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Journalists recall colleagues slain by Khmer Rogue

Journalists recall colleagues slain by Khmer Rogue

130206 06

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Chhang Song slept in on the morning of May 31, 1970. A then-information minister, Song had agreed to escort recently arrived journalists down National Road 3, a couple hours south of Phnom Penh. The tardiness ultimately saved his life. His new friends, the journalists, weren’t so lucky.

It is believed that as the group of eight NBC and CBS news reporters – plus one Cambodian driver – drove on, Khmer Rouge fighters fired a B-40 rocket that sailed right into one of their vehicles. Those who were travelling in a different car were captured and executed in a nearby field.

“The Khmer Rouge did that all the time. You never knew whether they were villagers or Khmer Rouge. That’s why many were killed then, because they didn’t know,” Song said yesterday during a trip to the site at Wat Po, where friends and former colleagues checked up on the health of a Bodhi tree they planted there in 2010 as a memorial to the slain reporters.

“The Khmer Rouge could care less about publicity. They were savage, ruthless killers. They had no policy. Their policy was to kill.”  

At the ceremony, locals and monks kneeled down to pray, while a handful of veteran reporters who had spent years covering conflicts in Southeast Asia placed incense sticks behind a new stone addition to the site carved with a few words explaining the memorial.

Gilles Caron, Gamma

Claude Arpin, freelance/Newsweek

Guy Hannoteaux, L’Express

Akira Kusaka, Fuji TV

Yujiro Takagi, Fuji TV

Sean Flynn, freelance/Time

Dana Stone, freelance/CBS

Dieter Bellendorf, NBC

Georg Gensluckner,

Willy Mettler, freelance

Takeshi Yanagisawa, Nihon Denpa

Teruo Nakajima, Omori Institute

Tomoharu Iishi, CBS

Kojiro Sakai, CBS

Ramnik Lekhi, CBS

Gerald Miller, CBS

George Syvertsen, CBS

Yeng Samleng, CBS driver

Welles Hangen, NBC

Roger Colne France, NBC

Yoshihiko Waku, NBC

Raymond Meyer, ORTF

Rene Puissesseau, ORTF

J. Frank Frosch, UPI

Kyoichi Sawada, UPI

Johannes Duynisveld, freelance


German photographer Kurt Hoefle, who went out to the site in 1970 to try to ascertain what happened to his murdered colleagues, read out their names in a tearful and shaky voice.

George Syvertsen, Gerald Miller, Tomoharu Iishi, Kojiro Sakai, Ramnik Lekhi, Welles Hangen, Roger Colne, and Yoshihiko Waku. Yeng Samleng was the name of the driver.

Hoefle was part of a team that discovered the remains of three of the journalists in the ensuing days, and cremated two of them during a ceremony in Phnom Penh.

Almost every journalist from the original group was found in 1992 by the American Joint Prisoners of War, Missing in Action Command.

“All bodies were found, except Iishi,” Hoefle said, referring to the former cameraman who was one of the three Japanese nationals on the trip. “And that was very painful, because Iishi was such a gentleman.”

Whether gentleman, journalist, or, like Iishi, both, Cambodia in 1970 was not a safe place for the curious-minded. In the summer of that year – the same year Lon Nol took over in a coup – 26 journalists and their aides were captured and killed. Twenty died in April and May alone.

There were Khmer Rouge guerrilla forces, Lon Nol’s Khmer Republic military and the North Vietnamese communist troops who had come over from Vietnam, trailed by the US-backed South Vietnamese Army. Combat journalists in Vietnam, whose job it was to follow the sounds of the guns and get close to the front lines, followed the action over the border and into Cambodia.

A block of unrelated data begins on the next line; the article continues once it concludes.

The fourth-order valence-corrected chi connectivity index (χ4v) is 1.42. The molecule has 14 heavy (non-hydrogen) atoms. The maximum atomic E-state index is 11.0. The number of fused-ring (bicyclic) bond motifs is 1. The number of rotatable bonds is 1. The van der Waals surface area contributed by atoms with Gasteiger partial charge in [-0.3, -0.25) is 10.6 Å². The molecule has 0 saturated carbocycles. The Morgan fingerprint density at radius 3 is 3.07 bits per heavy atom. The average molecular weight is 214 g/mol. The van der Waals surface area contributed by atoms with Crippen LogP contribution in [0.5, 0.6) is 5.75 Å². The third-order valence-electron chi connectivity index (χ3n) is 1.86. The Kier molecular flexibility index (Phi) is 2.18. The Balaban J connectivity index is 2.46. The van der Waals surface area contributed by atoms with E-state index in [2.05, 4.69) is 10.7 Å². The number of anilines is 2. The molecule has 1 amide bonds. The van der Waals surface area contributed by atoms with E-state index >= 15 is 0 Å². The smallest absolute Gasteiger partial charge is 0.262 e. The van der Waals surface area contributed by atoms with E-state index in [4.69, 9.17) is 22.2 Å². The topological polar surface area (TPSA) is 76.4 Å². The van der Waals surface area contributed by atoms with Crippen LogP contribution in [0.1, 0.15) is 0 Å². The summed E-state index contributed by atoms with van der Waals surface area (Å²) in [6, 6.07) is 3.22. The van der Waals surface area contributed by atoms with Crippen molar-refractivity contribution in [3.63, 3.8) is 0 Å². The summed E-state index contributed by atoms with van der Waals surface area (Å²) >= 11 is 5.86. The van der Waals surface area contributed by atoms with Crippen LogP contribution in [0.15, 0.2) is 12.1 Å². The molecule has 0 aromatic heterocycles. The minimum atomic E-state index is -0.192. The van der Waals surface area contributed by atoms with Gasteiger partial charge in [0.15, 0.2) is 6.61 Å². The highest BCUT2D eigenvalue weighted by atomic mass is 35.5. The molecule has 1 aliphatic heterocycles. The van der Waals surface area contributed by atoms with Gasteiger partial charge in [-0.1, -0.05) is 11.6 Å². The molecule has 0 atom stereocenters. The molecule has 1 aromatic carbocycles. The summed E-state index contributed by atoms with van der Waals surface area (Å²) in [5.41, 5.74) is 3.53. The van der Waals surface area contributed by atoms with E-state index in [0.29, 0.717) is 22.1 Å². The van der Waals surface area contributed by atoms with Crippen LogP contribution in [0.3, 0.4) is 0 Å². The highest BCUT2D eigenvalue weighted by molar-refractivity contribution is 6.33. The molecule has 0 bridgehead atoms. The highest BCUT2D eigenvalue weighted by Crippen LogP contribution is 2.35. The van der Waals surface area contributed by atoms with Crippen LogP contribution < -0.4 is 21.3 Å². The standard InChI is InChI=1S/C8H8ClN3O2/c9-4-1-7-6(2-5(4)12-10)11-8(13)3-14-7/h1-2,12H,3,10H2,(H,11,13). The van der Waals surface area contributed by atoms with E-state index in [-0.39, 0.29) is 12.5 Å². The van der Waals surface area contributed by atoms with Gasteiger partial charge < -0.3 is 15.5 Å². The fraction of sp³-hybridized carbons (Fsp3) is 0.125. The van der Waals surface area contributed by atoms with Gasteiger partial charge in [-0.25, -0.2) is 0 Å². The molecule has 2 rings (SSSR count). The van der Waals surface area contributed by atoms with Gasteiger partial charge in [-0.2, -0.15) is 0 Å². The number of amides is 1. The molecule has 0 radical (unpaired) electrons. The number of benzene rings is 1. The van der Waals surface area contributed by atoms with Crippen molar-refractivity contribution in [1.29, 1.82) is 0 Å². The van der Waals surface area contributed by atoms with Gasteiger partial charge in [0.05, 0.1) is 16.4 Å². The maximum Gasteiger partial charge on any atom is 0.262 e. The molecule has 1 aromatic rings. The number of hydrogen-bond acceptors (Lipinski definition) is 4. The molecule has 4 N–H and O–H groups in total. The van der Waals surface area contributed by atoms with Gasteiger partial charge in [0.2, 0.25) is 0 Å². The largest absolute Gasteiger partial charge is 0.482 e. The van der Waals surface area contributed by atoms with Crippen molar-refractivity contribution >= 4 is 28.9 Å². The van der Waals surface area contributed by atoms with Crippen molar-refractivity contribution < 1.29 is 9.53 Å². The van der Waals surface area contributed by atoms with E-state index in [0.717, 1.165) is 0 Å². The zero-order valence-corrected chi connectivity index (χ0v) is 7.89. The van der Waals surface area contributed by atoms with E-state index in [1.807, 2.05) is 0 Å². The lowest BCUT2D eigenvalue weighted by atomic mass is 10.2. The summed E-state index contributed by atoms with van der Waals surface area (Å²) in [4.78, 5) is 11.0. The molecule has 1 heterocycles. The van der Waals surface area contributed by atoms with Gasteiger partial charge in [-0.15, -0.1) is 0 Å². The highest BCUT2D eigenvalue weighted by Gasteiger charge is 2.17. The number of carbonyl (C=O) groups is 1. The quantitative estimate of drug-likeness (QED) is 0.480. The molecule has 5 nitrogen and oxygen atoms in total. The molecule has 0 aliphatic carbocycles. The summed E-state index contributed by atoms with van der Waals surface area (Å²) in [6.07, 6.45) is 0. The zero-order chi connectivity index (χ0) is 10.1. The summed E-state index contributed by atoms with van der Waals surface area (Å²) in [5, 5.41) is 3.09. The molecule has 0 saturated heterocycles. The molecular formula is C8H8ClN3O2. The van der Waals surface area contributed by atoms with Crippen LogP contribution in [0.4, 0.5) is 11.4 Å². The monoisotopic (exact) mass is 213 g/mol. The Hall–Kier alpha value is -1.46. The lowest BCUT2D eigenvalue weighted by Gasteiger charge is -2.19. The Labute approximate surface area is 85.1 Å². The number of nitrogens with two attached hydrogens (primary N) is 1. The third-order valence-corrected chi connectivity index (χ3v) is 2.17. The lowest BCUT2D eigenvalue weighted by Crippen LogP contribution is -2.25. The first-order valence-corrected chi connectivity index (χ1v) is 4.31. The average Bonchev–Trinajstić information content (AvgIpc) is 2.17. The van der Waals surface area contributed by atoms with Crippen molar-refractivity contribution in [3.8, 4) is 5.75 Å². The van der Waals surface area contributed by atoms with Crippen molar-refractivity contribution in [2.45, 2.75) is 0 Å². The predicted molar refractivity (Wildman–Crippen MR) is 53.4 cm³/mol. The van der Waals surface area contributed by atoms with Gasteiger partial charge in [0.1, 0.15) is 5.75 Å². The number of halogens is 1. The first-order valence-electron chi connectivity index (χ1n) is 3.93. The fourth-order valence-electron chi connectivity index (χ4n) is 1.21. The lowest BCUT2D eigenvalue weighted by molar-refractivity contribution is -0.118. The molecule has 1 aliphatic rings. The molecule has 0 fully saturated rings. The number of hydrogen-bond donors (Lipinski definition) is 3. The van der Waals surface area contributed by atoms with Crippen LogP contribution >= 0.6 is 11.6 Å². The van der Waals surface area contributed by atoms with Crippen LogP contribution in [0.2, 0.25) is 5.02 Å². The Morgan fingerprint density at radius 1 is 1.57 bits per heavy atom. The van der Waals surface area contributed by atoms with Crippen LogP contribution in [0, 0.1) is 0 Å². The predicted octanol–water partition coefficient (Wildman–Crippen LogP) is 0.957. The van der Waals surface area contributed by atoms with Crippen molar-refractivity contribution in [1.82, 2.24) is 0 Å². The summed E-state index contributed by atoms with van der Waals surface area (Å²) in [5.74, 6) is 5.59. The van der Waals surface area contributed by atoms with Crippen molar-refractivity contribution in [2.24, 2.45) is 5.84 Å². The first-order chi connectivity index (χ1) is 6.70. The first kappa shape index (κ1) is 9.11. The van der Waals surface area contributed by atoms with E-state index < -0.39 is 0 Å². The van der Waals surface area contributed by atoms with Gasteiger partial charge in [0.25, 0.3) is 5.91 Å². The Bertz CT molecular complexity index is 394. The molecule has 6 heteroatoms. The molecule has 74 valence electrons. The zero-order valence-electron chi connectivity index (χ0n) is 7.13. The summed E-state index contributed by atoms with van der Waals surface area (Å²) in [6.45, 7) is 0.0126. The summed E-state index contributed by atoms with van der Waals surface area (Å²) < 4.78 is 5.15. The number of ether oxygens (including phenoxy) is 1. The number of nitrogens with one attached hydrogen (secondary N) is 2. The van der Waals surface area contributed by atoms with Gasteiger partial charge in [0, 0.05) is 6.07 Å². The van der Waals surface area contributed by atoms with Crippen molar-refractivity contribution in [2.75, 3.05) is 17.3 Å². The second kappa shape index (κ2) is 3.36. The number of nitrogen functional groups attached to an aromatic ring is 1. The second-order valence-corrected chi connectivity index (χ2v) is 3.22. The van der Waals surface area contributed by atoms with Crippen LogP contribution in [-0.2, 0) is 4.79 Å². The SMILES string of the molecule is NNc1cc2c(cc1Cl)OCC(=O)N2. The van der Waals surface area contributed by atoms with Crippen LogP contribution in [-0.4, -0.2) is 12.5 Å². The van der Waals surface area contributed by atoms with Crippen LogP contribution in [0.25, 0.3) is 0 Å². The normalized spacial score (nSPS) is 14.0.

“The war was coming to Phnom Penh. The good news was that driving to the combat areas took less time; the bad news was that you might not make it back,” wrote Kurt Volkert and T. Jeff Williams in A Cambodian Odyssey and the Deaths of 25 Journalists, which is largely about the quest to find the remains at Wat Po.

Covering Vietnam could mean travelling on military transports and with forces protected by massive amounts of firepower on ground and in the air.

“In Cambodia, on the other hand, our transportation was a rented four-door Mercedes diesel sedan. That was it. There was no backup. If the Mercedes stalled on an empty road, you were stuck,” Volkert and Williams wrote.

The first reporter to fall victim to this new state of affairs was Gilles Caron, a French photographer who left Phnom Penh on April 5 and never came back. Ten more journalists were captured in the following days. One day after Caron disappeared, Sean Flynn, son of the movie star Errol Flynn, and reporting companion Dana Stone drove around a suspicious roadblock on National Road 1 and vanished.

The situation got so bad that a Committee for the Safety of Foreign Correspondents in Cambodia was formed. In the five years between the coup and the fall of Phnom Penh, 37 local and international journalists, photographers and cameramen were killed or went missing in action.

“During five years of war in Cambodia, more journalists were killed in action than in 10 years of Vietnam,” said Minister of Information Khieu Khanharith.

Several of the self-styled “old hacks” were at the ceremony. They recalled scrapes of their own in which, for some reason, fate was kinder.

Mike Morrow was captured in Kampong Cham province in May 1970 by what he believed to be North Vietnamese forces.

A battle broke out while he was detained, and he thinks the military discipline of the soldiers was one of the reasons he’s alive today.

“I consider myself very lucky, because I was one of the few who was captured and lived to talk about it.”


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